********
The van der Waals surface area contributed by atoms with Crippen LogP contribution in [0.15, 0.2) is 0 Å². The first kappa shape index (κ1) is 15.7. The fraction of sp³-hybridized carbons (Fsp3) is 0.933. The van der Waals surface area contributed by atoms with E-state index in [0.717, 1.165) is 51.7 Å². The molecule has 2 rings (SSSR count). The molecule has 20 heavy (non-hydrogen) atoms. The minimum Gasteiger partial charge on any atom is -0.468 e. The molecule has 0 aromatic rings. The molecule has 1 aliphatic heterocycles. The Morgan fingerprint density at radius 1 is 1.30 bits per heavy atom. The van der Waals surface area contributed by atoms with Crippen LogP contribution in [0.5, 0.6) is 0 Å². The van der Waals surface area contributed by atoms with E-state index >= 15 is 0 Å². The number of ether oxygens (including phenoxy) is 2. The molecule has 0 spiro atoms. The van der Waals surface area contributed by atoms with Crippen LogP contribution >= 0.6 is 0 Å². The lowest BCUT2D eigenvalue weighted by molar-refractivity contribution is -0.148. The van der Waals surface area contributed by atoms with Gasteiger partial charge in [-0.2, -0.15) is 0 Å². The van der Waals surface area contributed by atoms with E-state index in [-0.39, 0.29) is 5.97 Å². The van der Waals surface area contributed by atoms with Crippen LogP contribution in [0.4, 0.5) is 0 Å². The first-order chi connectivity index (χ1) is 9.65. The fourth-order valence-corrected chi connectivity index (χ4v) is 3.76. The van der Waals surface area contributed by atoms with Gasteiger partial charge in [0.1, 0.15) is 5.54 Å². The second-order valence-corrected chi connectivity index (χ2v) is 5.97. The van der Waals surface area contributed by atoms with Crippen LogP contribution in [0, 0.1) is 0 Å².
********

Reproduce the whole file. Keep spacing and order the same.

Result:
The van der Waals surface area contributed by atoms with Crippen LogP contribution in [0.15, 0.2) is 0 Å². The first kappa shape index (κ1) is 15.7. The fraction of sp³-hybridized carbons (Fsp3) is 0.933. The van der Waals surface area contributed by atoms with E-state index in [0.717, 1.165) is 51.7 Å². The molecule has 2 rings (SSSR count). The molecule has 20 heavy (non-hydrogen) atoms. The minimum Gasteiger partial charge on any atom is -0.468 e. The molecule has 0 aromatic rings. The molecule has 1 aliphatic heterocycles. The Morgan fingerprint density at radius 1 is 1.30 bits per heavy atom. The van der Waals surface area contributed by atoms with Crippen LogP contribution in [0.5, 0.6) is 0 Å². The van der Waals surface area contributed by atoms with E-state index >= 15 is 0 Å². The number of ether oxygens (including phenoxy) is 2. The molecule has 0 spiro atoms. The van der Waals surface area contributed by atoms with Crippen LogP contribution >= 0.6 is 0 Å². The lowest BCUT2D eigenvalue weighted by molar-refractivity contribution is -0.148. The van der Waals surface area contributed by atoms with Gasteiger partial charge in [-0.2, -0.15) is 0 Å². The van der Waals surface area contributed by atoms with E-state index in [-0.39, 0.29) is 5.97 Å². The van der Waals surface area contributed by atoms with Crippen LogP contribution in [0.4, 0.5) is 0 Å². The first-order chi connectivity index (χ1) is 9.65. The fourth-order valence-corrected chi connectivity index (χ4v) is 3.76. The van der Waals surface area contributed by atoms with Gasteiger partial charge in [0.1, 0.15) is 5.54 Å². The second-order valence-corrected chi connectivity index (χ2v) is 5.97. The van der Waals surface area contributed by atoms with Crippen LogP contribution in [0, 0.1) is 0 Å².